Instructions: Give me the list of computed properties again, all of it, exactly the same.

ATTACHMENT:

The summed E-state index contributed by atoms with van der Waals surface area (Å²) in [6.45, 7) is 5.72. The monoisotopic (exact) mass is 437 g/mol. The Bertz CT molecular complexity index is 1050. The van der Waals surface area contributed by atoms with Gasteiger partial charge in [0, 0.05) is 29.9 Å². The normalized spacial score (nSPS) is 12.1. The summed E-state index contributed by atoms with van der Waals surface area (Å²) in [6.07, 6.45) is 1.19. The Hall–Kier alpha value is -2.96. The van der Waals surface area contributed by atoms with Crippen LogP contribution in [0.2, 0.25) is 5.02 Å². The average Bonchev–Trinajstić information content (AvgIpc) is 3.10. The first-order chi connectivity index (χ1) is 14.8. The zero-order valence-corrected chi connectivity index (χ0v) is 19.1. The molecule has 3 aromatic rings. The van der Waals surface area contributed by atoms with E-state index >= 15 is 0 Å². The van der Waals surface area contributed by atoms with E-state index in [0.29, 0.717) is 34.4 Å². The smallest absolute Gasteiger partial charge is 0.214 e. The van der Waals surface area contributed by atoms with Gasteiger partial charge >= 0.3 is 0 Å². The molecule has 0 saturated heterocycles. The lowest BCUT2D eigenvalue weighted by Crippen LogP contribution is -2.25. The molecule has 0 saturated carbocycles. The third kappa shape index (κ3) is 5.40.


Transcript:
The summed E-state index contributed by atoms with van der Waals surface area (Å²) in [6.45, 7) is 5.72. The monoisotopic (exact) mass is 437 g/mol. The Bertz CT molecular complexity index is 1050. The van der Waals surface area contributed by atoms with Gasteiger partial charge in [0, 0.05) is 29.9 Å². The normalized spacial score (nSPS) is 12.1. The summed E-state index contributed by atoms with van der Waals surface area (Å²) in [6.07, 6.45) is 1.19. The Hall–Kier alpha value is -2.96. The van der Waals surface area contributed by atoms with Crippen LogP contribution in [0.2, 0.25) is 5.02 Å². The average Bonchev–Trinajstić information content (AvgIpc) is 3.10. The first-order chi connectivity index (χ1) is 14.8. The zero-order valence-corrected chi connectivity index (χ0v) is 19.1. The molecule has 3 aromatic rings. The van der Waals surface area contributed by atoms with E-state index >= 15 is 0 Å². The van der Waals surface area contributed by atoms with E-state index in [0.29, 0.717) is 34.4 Å². The smallest absolute Gasteiger partial charge is 0.214 e. The van der Waals surface area contributed by atoms with Gasteiger partial charge >= 0.3 is 0 Å². The molecule has 0 saturated heterocycles. The lowest BCUT2D eigenvalue weighted by Crippen LogP contribution is -2.25. The molecule has 0 saturated carbocycles. The third kappa shape index (κ3) is 5.40.